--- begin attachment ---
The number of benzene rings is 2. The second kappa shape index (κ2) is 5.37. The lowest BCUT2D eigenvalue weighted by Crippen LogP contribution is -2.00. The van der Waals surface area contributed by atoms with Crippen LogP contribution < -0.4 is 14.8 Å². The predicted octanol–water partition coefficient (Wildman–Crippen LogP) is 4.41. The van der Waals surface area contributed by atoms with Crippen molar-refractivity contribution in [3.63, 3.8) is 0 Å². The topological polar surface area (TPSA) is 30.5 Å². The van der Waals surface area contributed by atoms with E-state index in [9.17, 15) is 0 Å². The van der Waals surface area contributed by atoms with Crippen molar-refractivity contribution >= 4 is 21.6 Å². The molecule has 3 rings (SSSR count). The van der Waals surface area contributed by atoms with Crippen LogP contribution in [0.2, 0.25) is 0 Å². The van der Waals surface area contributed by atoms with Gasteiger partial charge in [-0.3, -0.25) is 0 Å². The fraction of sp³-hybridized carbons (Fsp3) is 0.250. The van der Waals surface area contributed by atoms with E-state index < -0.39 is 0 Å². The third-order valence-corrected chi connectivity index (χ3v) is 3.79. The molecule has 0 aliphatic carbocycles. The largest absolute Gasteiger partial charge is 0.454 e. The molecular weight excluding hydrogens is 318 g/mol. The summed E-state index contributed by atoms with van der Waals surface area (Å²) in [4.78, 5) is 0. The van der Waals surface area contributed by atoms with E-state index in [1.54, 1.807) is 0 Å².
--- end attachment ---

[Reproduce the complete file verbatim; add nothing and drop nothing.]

The number of benzene rings is 2. The second kappa shape index (κ2) is 5.37. The lowest BCUT2D eigenvalue weighted by Crippen LogP contribution is -2.00. The van der Waals surface area contributed by atoms with Crippen LogP contribution < -0.4 is 14.8 Å². The predicted octanol–water partition coefficient (Wildman–Crippen LogP) is 4.41. The van der Waals surface area contributed by atoms with Crippen molar-refractivity contribution in [3.63, 3.8) is 0 Å². The topological polar surface area (TPSA) is 30.5 Å². The van der Waals surface area contributed by atoms with E-state index in [9.17, 15) is 0 Å². The van der Waals surface area contributed by atoms with Crippen molar-refractivity contribution >= 4 is 21.6 Å². The molecule has 3 rings (SSSR count). The van der Waals surface area contributed by atoms with Crippen LogP contribution in [0.2, 0.25) is 0 Å². The van der Waals surface area contributed by atoms with Gasteiger partial charge in [-0.3, -0.25) is 0 Å². The fraction of sp³-hybridized carbons (Fsp3) is 0.250. The van der Waals surface area contributed by atoms with E-state index < -0.39 is 0 Å². The third-order valence-corrected chi connectivity index (χ3v) is 3.79. The molecule has 0 aliphatic carbocycles. The largest absolute Gasteiger partial charge is 0.454 e. The molecular weight excluding hydrogens is 318 g/mol. The summed E-state index contributed by atoms with van der Waals surface area (Å²) in [4.78, 5) is 0. The van der Waals surface area contributed by atoms with E-state index in [1.54, 1.807) is 0 Å².